Jenn always knew she wanted to be a writer; it was the C+ in Penmanship that initially held her back. By the age of 11, she’d written her first mystery novel, Key to the Blue Moon, which her secretary— er, Mom—was good enough to type up for her. It was a raging hit among the two people she knew.

Spurred by her dramatic success, she went on to write other works, an experience that found her cluing into the Mystery genre, flirting with the Melodramatic Teen style, and becoming better versed in the Embarrassing Poetry of Which We Shall Never Speak Again school of writing. 

Yet, oddly, no one stopped her from attending Carnegie Mellon University for Creative and Professional Writing. And it was here she discovered that humor was in her heart. 

This was a surprise, since the funny bone usually gets so much press.

Author Jenn Thorson and the Jabberwock

Soon Jenn graduated from Carnegie Mellon and, with an inconvenient bent toward eating regularly, she took a job as a technical writer for a software development company. In the years that followed, she would move from the joys of explaining where the File menu was, to managing the marketing of the company’s product line. Marketing, she realized, involved a gleeful combination of Making Stuff Up and Actually Getting Paid for It; so she became a full-time marketing writer and project manager in a local advertising firm. She also continued to hone her fiction, and her first published story, “The Last Great Play of Rosie Cosnowski” made its way into the Timber Creek Review.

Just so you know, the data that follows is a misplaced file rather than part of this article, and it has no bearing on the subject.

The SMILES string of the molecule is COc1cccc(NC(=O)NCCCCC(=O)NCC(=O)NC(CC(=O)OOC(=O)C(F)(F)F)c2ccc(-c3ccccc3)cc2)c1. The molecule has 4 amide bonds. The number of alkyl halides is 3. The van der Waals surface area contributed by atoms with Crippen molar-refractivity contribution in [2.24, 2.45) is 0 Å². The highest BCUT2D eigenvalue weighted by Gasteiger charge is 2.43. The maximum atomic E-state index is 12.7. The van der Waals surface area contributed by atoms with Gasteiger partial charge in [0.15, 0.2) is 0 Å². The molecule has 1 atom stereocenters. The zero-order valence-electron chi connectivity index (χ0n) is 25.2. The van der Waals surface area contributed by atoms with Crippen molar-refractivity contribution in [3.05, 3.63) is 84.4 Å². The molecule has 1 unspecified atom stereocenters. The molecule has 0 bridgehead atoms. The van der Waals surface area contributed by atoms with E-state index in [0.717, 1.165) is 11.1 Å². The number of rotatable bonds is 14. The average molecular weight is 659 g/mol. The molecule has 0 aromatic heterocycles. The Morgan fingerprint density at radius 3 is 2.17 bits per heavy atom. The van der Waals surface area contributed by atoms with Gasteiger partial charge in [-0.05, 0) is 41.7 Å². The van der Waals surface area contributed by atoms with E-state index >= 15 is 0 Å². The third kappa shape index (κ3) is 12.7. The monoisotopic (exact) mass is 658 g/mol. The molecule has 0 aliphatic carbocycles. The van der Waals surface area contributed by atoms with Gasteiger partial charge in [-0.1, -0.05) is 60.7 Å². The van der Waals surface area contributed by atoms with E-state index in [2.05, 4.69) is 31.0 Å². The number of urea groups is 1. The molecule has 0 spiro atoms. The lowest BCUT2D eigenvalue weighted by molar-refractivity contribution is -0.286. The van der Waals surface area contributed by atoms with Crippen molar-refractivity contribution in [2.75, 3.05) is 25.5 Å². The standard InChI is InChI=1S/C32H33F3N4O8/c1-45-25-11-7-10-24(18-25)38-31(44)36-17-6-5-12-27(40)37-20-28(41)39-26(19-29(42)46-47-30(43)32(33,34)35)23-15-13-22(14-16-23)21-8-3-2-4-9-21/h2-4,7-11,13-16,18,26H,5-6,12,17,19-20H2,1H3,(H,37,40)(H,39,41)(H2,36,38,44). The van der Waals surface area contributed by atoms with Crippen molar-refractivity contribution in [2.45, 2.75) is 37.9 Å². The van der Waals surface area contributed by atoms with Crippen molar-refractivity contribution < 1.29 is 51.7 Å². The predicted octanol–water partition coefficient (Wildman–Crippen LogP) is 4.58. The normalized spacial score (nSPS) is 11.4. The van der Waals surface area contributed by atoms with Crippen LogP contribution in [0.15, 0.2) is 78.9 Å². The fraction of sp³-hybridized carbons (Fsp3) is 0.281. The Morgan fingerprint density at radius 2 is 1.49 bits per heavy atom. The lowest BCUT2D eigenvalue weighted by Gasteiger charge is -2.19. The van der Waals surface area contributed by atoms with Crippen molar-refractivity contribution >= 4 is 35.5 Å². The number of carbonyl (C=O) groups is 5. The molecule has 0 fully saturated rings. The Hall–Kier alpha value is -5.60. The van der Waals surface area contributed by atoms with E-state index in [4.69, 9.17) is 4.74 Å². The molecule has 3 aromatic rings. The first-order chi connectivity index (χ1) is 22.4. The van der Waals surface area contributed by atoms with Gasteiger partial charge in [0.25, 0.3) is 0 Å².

Since those days, Jenn Thorson’s stories have been published in the Humor Press, The Knight Letter (the magazine for the Lewis Carroll Society of North America), and Romantic Homes magazine. Her books include the There Goes the Galaxy humorous sci-fi trilogy (which includes There Goes the GalaxyThe Purloined Number, and Tryfling Matters) and two books in the Lewis Carroll-inspired, Wonderland mystery series, The Curious Case of Mary Ann and The Trouble with Tweedle

Jenn Thorson lives Pittsburgh, PA, where the city’s quirky residents and surreal moments are not entirely unlike Wonderland, though with a lot more football and fewer beheadings.